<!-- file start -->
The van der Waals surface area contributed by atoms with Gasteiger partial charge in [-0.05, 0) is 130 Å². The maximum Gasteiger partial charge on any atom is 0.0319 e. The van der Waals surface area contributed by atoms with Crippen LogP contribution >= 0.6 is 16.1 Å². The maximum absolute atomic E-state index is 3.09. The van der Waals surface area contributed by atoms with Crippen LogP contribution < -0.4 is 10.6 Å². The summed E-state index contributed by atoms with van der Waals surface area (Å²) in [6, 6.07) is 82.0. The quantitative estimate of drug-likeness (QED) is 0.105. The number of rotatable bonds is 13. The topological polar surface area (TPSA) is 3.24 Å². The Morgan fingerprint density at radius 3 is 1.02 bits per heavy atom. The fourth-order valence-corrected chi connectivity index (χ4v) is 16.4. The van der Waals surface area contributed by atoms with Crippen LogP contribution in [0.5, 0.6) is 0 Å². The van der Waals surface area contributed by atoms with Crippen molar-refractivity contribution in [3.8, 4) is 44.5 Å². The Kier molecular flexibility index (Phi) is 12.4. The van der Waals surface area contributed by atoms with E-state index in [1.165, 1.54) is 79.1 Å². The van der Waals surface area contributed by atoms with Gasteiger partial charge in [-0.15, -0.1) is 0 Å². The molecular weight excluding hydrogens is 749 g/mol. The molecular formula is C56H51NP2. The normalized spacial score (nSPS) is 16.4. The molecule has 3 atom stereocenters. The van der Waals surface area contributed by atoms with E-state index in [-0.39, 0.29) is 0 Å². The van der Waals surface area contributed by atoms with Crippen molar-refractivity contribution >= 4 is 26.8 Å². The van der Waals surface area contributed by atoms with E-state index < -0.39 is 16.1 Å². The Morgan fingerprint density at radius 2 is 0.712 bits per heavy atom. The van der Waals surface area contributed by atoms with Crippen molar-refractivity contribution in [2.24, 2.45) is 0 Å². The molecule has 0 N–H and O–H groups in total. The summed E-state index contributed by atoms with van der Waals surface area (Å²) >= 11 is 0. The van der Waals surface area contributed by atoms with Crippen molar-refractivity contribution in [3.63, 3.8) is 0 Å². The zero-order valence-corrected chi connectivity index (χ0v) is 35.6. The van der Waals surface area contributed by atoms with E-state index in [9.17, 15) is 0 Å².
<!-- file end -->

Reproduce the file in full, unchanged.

The van der Waals surface area contributed by atoms with Gasteiger partial charge in [-0.05, 0) is 130 Å². The maximum Gasteiger partial charge on any atom is 0.0319 e. The van der Waals surface area contributed by atoms with Crippen LogP contribution >= 0.6 is 16.1 Å². The maximum absolute atomic E-state index is 3.09. The van der Waals surface area contributed by atoms with Crippen LogP contribution < -0.4 is 10.6 Å². The summed E-state index contributed by atoms with van der Waals surface area (Å²) in [6, 6.07) is 82.0. The quantitative estimate of drug-likeness (QED) is 0.105. The number of rotatable bonds is 13. The topological polar surface area (TPSA) is 3.24 Å². The Morgan fingerprint density at radius 3 is 1.02 bits per heavy atom. The fourth-order valence-corrected chi connectivity index (χ4v) is 16.4. The van der Waals surface area contributed by atoms with Crippen LogP contribution in [0.5, 0.6) is 0 Å². The van der Waals surface area contributed by atoms with Crippen molar-refractivity contribution in [3.8, 4) is 44.5 Å². The Kier molecular flexibility index (Phi) is 12.4. The van der Waals surface area contributed by atoms with E-state index in [1.165, 1.54) is 79.1 Å². The van der Waals surface area contributed by atoms with Gasteiger partial charge in [-0.15, -0.1) is 0 Å². The molecular weight excluding hydrogens is 749 g/mol. The molecular formula is C56H51NP2. The normalized spacial score (nSPS) is 16.4. The molecule has 3 atom stereocenters. The van der Waals surface area contributed by atoms with E-state index in [-0.39, 0.29) is 0 Å². The van der Waals surface area contributed by atoms with Crippen molar-refractivity contribution >= 4 is 26.8 Å². The van der Waals surface area contributed by atoms with E-state index < -0.39 is 16.1 Å². The Morgan fingerprint density at radius 2 is 0.712 bits per heavy atom. The van der Waals surface area contributed by atoms with Crippen molar-refractivity contribution in [2.24, 2.45) is 0 Å². The molecule has 0 N–H and O–H groups in total. The summed E-state index contributed by atoms with van der Waals surface area (Å²) >= 11 is 0. The van der Waals surface area contributed by atoms with Crippen molar-refractivity contribution in [3.63, 3.8) is 0 Å². The zero-order valence-corrected chi connectivity index (χ0v) is 35.6. The van der Waals surface area contributed by atoms with E-state index in [9.17, 15) is 0 Å².